Is it true that when someone uses the word うるさい, it means that there is a feeling of "discontent" ?

Like for example, we will take this sentence: "It will be noisy in the factory"

"It will be noisy in the factory" is neutral. (no nuance of annoyance )

But is it true that if we translate that sentence into japanese using うるさい as a replacement for noisy, immediately we will have the nuance that the speaker is "annoyed" at the noisyness?

  • 2
    Actually, うるさい is so clearly negative, that it can be used to describe things or people that are annoying (in a certain kind of way), regardless of their noisiness... – Dave Aug 23 '11 at 14:02
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    Yes, I feel that うるさい has only negative connotations. – istrasci Aug 23 '11 at 14:40

うるさい definitely conveys a negative attribute which you could reasonably call "annoyance".

This is why in Japanese, the equivalent of "shut up!" is 「うるさい!」. It's saying the noise you're making is annoying, and therefor you should "shut up".

So if you say:


... you're definitely saying "the inside of the factory is loud" in an uncomfortable way. "Annoying," if you like.

If you wanted to say it with a neutral tone:


"There is a great deal of noise inside the factory."

On a side note, I actually think the English "noisy" is also negative. If I wanted to describe the sound in the factory without a negative connotation I'd say, "It's loud in the factory."

  • hey thx for the answer =) btw even though noisy has a negative nuance is it true to say that the nuance of うるさい is at least 10 times stronger than the nuance of "noisy" ? – Pacerier Aug 23 '11 at 9:02
  • I don't know about quantifying it with "ten times", but yes, I would say that うるさい is to some degree a little stronger than "noisy". – Questioner Aug 23 '11 at 10:12

Yes. It has negative connotation. I think the English noisy has it as well. The neutral way of saying it in Japanese is 音が大きい, and in English the sound is loud.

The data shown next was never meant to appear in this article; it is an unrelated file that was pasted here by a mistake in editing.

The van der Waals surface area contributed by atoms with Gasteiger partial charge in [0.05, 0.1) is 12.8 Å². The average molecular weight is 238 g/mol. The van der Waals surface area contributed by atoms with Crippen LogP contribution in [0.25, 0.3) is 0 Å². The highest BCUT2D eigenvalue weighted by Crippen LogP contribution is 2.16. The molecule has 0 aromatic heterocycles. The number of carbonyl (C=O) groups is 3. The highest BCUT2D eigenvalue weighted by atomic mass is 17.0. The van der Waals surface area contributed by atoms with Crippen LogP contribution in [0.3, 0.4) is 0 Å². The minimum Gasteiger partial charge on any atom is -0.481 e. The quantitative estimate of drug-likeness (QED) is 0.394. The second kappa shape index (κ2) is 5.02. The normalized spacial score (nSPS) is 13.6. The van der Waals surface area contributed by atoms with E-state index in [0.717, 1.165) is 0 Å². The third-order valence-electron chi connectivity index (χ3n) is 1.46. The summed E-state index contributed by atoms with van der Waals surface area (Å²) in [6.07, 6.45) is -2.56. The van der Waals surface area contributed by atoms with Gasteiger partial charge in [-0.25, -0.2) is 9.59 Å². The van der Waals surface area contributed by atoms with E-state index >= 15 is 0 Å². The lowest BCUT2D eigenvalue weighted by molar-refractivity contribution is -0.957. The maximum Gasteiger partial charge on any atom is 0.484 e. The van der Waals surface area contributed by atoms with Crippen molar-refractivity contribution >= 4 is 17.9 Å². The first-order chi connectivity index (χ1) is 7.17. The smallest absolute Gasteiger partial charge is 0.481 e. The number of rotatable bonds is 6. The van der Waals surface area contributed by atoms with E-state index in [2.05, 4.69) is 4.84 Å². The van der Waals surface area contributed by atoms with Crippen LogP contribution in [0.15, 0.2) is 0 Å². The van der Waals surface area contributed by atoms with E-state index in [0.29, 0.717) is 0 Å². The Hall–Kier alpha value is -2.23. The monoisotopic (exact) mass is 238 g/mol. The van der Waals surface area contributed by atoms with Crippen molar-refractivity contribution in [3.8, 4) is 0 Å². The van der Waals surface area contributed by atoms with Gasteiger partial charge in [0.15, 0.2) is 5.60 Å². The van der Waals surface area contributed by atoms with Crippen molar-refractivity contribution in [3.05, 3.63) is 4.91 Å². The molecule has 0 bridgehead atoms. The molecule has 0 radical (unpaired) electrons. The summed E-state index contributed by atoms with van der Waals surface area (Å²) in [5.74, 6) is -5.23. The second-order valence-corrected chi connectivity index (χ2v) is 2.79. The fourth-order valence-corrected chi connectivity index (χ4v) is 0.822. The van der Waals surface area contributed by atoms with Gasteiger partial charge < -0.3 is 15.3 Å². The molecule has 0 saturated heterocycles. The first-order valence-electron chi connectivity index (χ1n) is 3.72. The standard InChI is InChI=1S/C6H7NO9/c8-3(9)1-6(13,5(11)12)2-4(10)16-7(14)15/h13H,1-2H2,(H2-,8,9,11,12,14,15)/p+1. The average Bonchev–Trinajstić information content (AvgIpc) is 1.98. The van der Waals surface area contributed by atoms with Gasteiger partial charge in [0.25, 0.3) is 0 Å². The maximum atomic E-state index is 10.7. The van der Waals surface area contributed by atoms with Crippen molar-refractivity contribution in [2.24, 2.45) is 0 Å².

• oh yea now if i think about it there's a subtle nuance in it – Pacerier Aug 23 '11 at 9:00

I think it has a negative nuance.

The other day, I was walking next to a laboratory with a lot of computers. It made hell of a noise. I said "うるさいですね" as we passed by, and some people around me told me that I had just done a blatant impoliteness.

I still think that it's no more impolite than saying "it's hot" during summer, but eh…

  • Not sure why you think that it is not impolite. “Hot” is a neutral word, and moreover even if you say “It’s annoyingly hot,” you are not blaming anyone (you are just frustrated by the climate). If you say うるさいですね (“They are annoyingly noisy”) about computers in a lab, you are blaming the people at the lab. – Tsuyoshi Ito Aug 23 '11 at 13:53
  • @Tsuyoshi Ito: Hum… Rather than "They are noisy", I meant "the computers are noisy", which is a fact blaming nothing else than hardware, and which cannot be solved in a server room, so no offence should be taken… But your translation makes a good point I had overlooked. – Axioplase Aug 24 '11 at 1:16
  • Maybe “blaming” was too strong, but I think that うるさい is closer to “annoyingly noisy” rather than just “noisy.” And if you say “the computers are annoyingly noisy,” I guess that it carries a similar impoliteness. – Tsuyoshi Ito Aug 24 '11 at 2:29
  • Even simpler than "annoyingly noisy": "too noisy"... Saying that the computers are "too noisy" would be somewhat impolite (in implying somebody should have done something about it). – Dave Aug 24 '11 at 2:59

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